We track this slow animal in the snow

because it leaves a blood trail


and we think that makes it vulnerable

But then it circles back


breaks the trap and eats the bait

and suddenly disappears


Or comes up behind us

to prove its fangs are real


and at the same time

whispers to us in a soft voice


It lives in artefacts

among monuments and ruins


and at night drinks and carouses

and knocks on doors with its pommel


touting a swashbuckling history

But then finally grows old


and into a child again

was when it was first only a word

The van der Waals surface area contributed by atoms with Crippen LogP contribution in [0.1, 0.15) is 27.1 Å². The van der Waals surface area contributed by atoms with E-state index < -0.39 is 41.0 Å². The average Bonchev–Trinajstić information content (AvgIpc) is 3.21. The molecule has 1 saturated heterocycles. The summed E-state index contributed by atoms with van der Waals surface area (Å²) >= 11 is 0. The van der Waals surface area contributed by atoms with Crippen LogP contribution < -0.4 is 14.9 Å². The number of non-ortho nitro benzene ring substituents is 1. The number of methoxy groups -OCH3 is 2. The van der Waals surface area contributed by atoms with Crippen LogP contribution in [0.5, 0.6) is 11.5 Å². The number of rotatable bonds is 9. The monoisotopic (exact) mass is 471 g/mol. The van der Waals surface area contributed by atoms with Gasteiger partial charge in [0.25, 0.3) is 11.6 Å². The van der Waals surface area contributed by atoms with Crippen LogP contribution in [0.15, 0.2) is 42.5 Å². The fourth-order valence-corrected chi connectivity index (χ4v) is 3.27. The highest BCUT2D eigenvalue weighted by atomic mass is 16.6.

delicate as freedom or liberty

dried into a fragile antiquity


subtle as synapses in the brain

or the language of animals


Sing louder they say

and it will leave us alone


and when we dream of flight

it proves to us we have not


the wisdom of birds


George Moore

George Moore’s collections include Children’s Drawings of the Universe (Salmon Poetry 2015) and Saint Agnes Outside the Walls (FutureCycle 2016). He has published poetry in The Atlantic, Poetry, Arc, North American Review, Stand, and Orion. Nominated for seven Pushcart Prizes, and a finalist for The National Poetry Series, he presently lives on the south shore of Nova Scotia.

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